travel

segovia, españa // new experiences

Saying this trip is nothing like what I expected would be a gross understatement. I don’t know what I expected, exactly, but it certainly isn’t this. That being said–is that a bad thing? I don’t think so. Sometimes–might I even dare to say usually?–having a trip turn out differently than expected causes an equally unexpected kind of growth. And that kind of growth tends to be the best kind there is. So since I’m procrastinating on my homework (which yes, we do have and I procrastinate about as much as I do at home) I’ve decided to compile a list of what I’ve learned that I didn’t expect to. This certainly isn’t a complete list, but it’s something, and that has got to count.

1.) You’ll probably forget to follow your own advice. One of the things I was most worried for upon attending my first meeting for this trip back in January was the home stay. Though I’ve done a home stay before, it was only a week and I was partnered with another girl.  This time, I didn’t know what to expect, and was thus unsure of what to say when the other girls on the trip asked me for advice on how to handle the home stay.  The sole advice I 14482747670_48dfa0daa2_ogave? “You’ll get to your home on the first day, be shown your room and left to unpack, and you’ll never want to leave,” I said, “but you have to–and that’s the hardest part.” Yet the first day, I got to my home, was shown my room and left to unpack, and didn’t leave. I could feel the hypocrisy blanketing me–I’d told the other girls to just “go for it,” yet I couldn’t do that myself. For most of the first week, the time I spent at my house was kept to a minimum and I only emerged from my room to either leave or eat meals, which I ate alone in silence. I craved being alone in my room because it was familiar: I could think in English, my language, surrounded by my clothes and my possessions. Being with my host family, on the other hand, meant dealing with unfamiliarity, and I wasn’t sure how much unfamiliarity I could handle in one day–which leads me to my next nugget of knowledge…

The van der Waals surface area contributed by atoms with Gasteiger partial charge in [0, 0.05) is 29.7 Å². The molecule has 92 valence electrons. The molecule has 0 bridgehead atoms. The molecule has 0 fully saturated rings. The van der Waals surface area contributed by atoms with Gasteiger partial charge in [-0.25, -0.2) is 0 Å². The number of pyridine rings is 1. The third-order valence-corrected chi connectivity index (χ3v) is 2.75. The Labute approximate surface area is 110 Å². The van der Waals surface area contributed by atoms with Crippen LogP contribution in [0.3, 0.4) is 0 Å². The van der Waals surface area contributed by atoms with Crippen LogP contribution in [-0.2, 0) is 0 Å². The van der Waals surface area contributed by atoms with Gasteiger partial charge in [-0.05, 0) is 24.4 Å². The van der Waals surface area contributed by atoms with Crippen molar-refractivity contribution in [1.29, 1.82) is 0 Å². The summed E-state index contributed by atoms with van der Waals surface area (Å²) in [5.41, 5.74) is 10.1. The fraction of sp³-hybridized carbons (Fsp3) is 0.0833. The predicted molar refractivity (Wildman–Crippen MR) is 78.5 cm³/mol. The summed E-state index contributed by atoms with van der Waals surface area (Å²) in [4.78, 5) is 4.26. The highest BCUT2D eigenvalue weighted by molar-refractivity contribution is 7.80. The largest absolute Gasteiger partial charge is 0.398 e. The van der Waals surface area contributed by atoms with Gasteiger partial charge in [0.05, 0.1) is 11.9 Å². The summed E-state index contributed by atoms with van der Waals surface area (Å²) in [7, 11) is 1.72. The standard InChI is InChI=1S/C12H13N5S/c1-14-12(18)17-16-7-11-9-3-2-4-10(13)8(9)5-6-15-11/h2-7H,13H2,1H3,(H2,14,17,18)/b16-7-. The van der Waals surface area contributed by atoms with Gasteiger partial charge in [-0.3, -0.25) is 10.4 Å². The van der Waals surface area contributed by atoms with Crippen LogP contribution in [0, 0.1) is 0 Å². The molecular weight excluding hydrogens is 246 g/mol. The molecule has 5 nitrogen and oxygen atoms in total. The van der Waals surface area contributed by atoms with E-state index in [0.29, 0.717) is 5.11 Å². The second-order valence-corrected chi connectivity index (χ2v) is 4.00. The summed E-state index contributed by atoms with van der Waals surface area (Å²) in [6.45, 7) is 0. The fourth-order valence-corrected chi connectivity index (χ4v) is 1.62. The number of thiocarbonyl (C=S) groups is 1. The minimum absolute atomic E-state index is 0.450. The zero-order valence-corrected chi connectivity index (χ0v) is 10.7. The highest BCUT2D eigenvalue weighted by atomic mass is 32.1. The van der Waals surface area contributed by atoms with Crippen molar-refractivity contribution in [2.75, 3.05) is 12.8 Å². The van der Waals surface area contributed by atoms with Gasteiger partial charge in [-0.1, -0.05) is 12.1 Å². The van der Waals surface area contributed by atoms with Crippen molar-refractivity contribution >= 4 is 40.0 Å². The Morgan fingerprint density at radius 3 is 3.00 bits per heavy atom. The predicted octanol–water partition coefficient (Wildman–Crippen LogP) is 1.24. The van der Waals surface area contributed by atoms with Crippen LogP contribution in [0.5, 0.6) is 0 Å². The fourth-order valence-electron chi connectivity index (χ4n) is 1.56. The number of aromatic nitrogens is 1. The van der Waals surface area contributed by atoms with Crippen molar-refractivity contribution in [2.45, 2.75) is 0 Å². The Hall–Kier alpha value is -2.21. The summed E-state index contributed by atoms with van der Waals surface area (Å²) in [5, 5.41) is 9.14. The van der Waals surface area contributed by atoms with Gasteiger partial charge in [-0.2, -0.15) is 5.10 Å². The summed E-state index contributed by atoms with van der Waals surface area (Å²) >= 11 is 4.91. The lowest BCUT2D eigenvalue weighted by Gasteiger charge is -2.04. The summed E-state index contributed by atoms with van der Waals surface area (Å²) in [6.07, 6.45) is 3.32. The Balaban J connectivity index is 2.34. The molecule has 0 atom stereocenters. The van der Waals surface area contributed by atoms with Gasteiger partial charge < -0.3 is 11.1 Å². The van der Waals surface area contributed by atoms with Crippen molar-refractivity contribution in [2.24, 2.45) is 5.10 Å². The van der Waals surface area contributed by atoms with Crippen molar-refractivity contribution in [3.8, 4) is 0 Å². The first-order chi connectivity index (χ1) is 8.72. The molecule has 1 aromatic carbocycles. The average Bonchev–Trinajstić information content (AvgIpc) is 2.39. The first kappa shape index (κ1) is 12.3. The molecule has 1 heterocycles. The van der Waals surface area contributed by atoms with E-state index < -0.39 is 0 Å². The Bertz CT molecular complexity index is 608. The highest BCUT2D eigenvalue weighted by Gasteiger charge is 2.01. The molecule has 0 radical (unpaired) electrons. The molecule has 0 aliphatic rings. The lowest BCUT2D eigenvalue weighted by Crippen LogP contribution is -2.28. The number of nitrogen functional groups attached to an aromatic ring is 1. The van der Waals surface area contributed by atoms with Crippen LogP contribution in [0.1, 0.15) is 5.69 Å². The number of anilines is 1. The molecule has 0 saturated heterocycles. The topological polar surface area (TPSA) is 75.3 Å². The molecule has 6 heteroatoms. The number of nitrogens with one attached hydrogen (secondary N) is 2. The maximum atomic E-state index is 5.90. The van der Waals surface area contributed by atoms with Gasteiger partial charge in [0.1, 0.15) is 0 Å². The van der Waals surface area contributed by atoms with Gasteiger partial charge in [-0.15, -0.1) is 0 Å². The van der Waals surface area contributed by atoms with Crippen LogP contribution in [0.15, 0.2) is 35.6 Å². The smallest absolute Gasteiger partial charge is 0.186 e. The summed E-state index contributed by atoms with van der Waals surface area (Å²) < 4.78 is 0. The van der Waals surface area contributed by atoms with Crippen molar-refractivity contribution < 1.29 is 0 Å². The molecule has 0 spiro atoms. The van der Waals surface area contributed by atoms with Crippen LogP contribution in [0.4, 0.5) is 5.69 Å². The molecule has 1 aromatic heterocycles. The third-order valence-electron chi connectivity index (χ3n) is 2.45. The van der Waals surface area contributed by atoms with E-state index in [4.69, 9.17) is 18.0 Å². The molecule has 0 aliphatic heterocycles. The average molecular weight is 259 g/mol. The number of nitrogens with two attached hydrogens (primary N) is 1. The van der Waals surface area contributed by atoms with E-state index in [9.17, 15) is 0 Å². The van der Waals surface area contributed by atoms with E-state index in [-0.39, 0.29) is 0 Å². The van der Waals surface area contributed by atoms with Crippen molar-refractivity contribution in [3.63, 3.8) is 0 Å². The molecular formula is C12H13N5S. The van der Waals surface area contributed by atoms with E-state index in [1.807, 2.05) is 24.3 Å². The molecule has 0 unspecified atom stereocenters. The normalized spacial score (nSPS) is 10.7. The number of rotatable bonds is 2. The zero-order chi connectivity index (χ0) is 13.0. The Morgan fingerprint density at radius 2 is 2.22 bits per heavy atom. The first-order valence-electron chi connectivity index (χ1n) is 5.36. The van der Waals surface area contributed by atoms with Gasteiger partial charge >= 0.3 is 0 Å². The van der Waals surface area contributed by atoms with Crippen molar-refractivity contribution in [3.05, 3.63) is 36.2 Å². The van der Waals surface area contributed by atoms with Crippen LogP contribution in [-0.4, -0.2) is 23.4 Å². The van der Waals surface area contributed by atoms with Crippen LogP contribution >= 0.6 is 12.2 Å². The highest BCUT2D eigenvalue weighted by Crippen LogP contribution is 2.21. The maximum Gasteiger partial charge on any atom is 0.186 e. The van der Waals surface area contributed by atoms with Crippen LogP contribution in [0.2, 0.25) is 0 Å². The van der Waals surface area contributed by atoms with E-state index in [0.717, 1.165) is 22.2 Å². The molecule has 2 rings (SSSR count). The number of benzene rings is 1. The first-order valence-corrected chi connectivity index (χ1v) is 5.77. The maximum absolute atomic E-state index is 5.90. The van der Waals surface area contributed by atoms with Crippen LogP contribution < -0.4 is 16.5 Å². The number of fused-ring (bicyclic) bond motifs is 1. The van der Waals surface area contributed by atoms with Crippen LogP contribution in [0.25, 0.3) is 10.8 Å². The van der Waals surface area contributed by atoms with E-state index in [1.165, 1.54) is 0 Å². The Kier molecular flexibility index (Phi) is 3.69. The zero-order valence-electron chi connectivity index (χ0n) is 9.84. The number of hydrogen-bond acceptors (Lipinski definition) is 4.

2.) Misunderstandings happen.  I’ve had small misunderstandings, like going to the wrong café in the morning and being late to the girls morning breakfast and coffee break before classes. I’ve also had larger misunderstandings, like with my host family. I had told my teacher, Sra. Harrison, that it was kind of awkward in my house because I was the only who ate lunch, etc., which began a roundabout game of telephone between her, our teacher here in Spain, and my host mom, and ended with my host mom thinking I didn’t like living with her and that I hated the food she made–neither of which is true; rather, it’s just the opposite! Although the misunderstanding was awkward to say the least at the time, my host mom and I are much closer now, and we’ve discussed various topics, such as the differences between our home countries, the World Cup (la Copa Mundial, as it’s called over here, is a huge deal, and I couldn’t be happier!), my group of students, safety in cities–the list goes on, over the dining room table. Misunderstandings happen. Embrace them.  Whether they occur from the translation between two languages or just between two people, there’s always something to learn from them, so take the opportunity and run with it. And speaking of…